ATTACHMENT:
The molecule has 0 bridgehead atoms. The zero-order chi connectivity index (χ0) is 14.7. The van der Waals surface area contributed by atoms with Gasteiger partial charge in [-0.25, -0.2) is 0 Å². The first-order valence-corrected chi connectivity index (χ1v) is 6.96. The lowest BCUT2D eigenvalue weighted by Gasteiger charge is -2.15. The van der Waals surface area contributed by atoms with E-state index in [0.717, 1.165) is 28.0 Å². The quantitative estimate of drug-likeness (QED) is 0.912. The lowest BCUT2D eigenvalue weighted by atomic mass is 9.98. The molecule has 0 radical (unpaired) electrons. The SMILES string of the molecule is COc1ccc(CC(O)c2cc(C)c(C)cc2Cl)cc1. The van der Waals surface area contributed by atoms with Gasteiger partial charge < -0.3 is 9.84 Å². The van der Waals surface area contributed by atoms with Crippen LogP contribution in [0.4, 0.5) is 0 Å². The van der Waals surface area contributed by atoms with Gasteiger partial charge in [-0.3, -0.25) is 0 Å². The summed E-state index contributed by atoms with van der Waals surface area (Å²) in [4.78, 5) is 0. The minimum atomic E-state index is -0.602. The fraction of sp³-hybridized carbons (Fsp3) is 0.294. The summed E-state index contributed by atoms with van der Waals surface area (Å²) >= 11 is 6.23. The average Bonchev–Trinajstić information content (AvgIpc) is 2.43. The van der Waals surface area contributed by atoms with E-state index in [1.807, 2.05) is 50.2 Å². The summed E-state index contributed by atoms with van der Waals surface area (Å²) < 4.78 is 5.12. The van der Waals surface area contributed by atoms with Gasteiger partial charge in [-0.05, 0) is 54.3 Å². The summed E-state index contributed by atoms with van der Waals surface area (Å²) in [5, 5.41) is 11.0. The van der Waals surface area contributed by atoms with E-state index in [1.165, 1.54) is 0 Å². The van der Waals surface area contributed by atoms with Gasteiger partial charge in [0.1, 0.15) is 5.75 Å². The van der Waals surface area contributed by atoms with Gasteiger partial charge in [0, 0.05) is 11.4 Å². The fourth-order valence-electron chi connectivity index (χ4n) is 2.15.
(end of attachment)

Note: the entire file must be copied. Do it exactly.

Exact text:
The molecule has 0 bridgehead atoms. The zero-order chi connectivity index (χ0) is 14.7. The van der Waals surface area contributed by atoms with Gasteiger partial charge in [-0.25, -0.2) is 0 Å². The first-order valence-corrected chi connectivity index (χ1v) is 6.96. The lowest BCUT2D eigenvalue weighted by Gasteiger charge is -2.15. The van der Waals surface area contributed by atoms with E-state index in [0.717, 1.165) is 28.0 Å². The quantitative estimate of drug-likeness (QED) is 0.912. The lowest BCUT2D eigenvalue weighted by atomic mass is 9.98. The molecule has 0 radical (unpaired) electrons. The SMILES string of the molecule is COc1ccc(CC(O)c2cc(C)c(C)cc2Cl)cc1. The van der Waals surface area contributed by atoms with Gasteiger partial charge < -0.3 is 9.84 Å². The van der Waals surface area contributed by atoms with Crippen LogP contribution in [0.4, 0.5) is 0 Å². The van der Waals surface area contributed by atoms with Gasteiger partial charge in [-0.3, -0.25) is 0 Å². The summed E-state index contributed by atoms with van der Waals surface area (Å²) in [4.78, 5) is 0. The minimum atomic E-state index is -0.602. The fraction of sp³-hybridized carbons (Fsp3) is 0.294. The summed E-state index contributed by atoms with van der Waals surface area (Å²) >= 11 is 6.23. The average Bonchev–Trinajstić information content (AvgIpc) is 2.43. The van der Waals surface area contributed by atoms with E-state index in [1.807, 2.05) is 50.2 Å². The summed E-state index contributed by atoms with van der Waals surface area (Å²) < 4.78 is 5.12. The van der Waals surface area contributed by atoms with Gasteiger partial charge in [-0.05, 0) is 54.3 Å². The summed E-state index contributed by atoms with van der Waals surface area (Å²) in [5, 5.41) is 11.0. The van der Waals surface area contributed by atoms with E-state index in [1.165, 1.54) is 0 Å². The van der Waals surface area contributed by atoms with Gasteiger partial charge in [0.1, 0.15) is 5.75 Å². The van der Waals surface area contributed by atoms with Gasteiger partial charge in [0, 0.05) is 11.4 Å². The fourth-order valence-electron chi connectivity index (χ4n) is 2.15.